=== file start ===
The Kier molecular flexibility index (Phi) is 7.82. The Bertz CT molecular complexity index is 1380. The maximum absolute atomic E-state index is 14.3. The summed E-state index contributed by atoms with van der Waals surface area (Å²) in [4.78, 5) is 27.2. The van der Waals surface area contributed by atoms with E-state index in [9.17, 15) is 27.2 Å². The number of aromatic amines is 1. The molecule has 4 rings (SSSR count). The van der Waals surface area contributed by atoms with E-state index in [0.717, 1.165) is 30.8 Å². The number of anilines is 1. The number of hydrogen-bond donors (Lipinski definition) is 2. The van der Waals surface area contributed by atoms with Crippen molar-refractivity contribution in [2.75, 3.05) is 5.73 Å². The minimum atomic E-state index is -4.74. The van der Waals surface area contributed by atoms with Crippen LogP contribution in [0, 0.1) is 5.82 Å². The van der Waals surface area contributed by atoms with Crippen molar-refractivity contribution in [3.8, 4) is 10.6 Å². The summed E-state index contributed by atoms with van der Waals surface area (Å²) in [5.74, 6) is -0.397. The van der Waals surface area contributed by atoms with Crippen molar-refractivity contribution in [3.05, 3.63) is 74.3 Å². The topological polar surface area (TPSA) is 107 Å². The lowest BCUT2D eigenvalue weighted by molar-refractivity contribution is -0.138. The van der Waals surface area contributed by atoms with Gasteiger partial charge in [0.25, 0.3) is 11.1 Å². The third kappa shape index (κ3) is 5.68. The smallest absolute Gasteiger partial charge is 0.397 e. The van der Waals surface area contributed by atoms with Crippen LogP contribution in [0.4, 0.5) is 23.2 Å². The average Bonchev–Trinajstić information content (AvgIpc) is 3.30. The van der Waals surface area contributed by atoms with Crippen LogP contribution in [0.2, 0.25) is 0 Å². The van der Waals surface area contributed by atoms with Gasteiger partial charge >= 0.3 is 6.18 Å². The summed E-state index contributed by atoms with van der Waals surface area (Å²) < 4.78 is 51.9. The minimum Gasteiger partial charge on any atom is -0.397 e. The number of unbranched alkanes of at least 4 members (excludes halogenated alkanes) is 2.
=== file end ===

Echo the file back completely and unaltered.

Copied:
The Kier molecular flexibility index (Phi) is 7.82. The Bertz CT molecular complexity index is 1380. The maximum absolute atomic E-state index is 14.3. The summed E-state index contributed by atoms with van der Waals surface area (Å²) in [4.78, 5) is 27.2. The van der Waals surface area contributed by atoms with E-state index in [9.17, 15) is 27.2 Å². The number of aromatic amines is 1. The molecule has 4 rings (SSSR count). The van der Waals surface area contributed by atoms with E-state index in [0.717, 1.165) is 30.8 Å². The number of anilines is 1. The number of hydrogen-bond donors (Lipinski definition) is 2. The van der Waals surface area contributed by atoms with Crippen molar-refractivity contribution in [2.75, 3.05) is 5.73 Å². The minimum atomic E-state index is -4.74. The van der Waals surface area contributed by atoms with Crippen LogP contribution in [0, 0.1) is 5.82 Å². The van der Waals surface area contributed by atoms with Crippen molar-refractivity contribution in [3.8, 4) is 10.6 Å². The summed E-state index contributed by atoms with van der Waals surface area (Å²) in [5.74, 6) is -0.397. The van der Waals surface area contributed by atoms with Crippen molar-refractivity contribution in [3.05, 3.63) is 74.3 Å². The topological polar surface area (TPSA) is 107 Å². The lowest BCUT2D eigenvalue weighted by molar-refractivity contribution is -0.138. The van der Waals surface area contributed by atoms with Gasteiger partial charge in [0.25, 0.3) is 11.1 Å². The third kappa shape index (κ3) is 5.68. The smallest absolute Gasteiger partial charge is 0.397 e. The van der Waals surface area contributed by atoms with Crippen LogP contribution in [0.4, 0.5) is 23.2 Å². The average Bonchev–Trinajstić information content (AvgIpc) is 3.30. The van der Waals surface area contributed by atoms with Crippen LogP contribution in [0.2, 0.25) is 0 Å². The van der Waals surface area contributed by atoms with Gasteiger partial charge >= 0.3 is 6.18 Å². The summed E-state index contributed by atoms with van der Waals surface area (Å²) < 4.78 is 51.9. The minimum Gasteiger partial charge on any atom is -0.397 e. The number of unbranched alkanes of at least 4 members (excludes halogenated alkanes) is 2.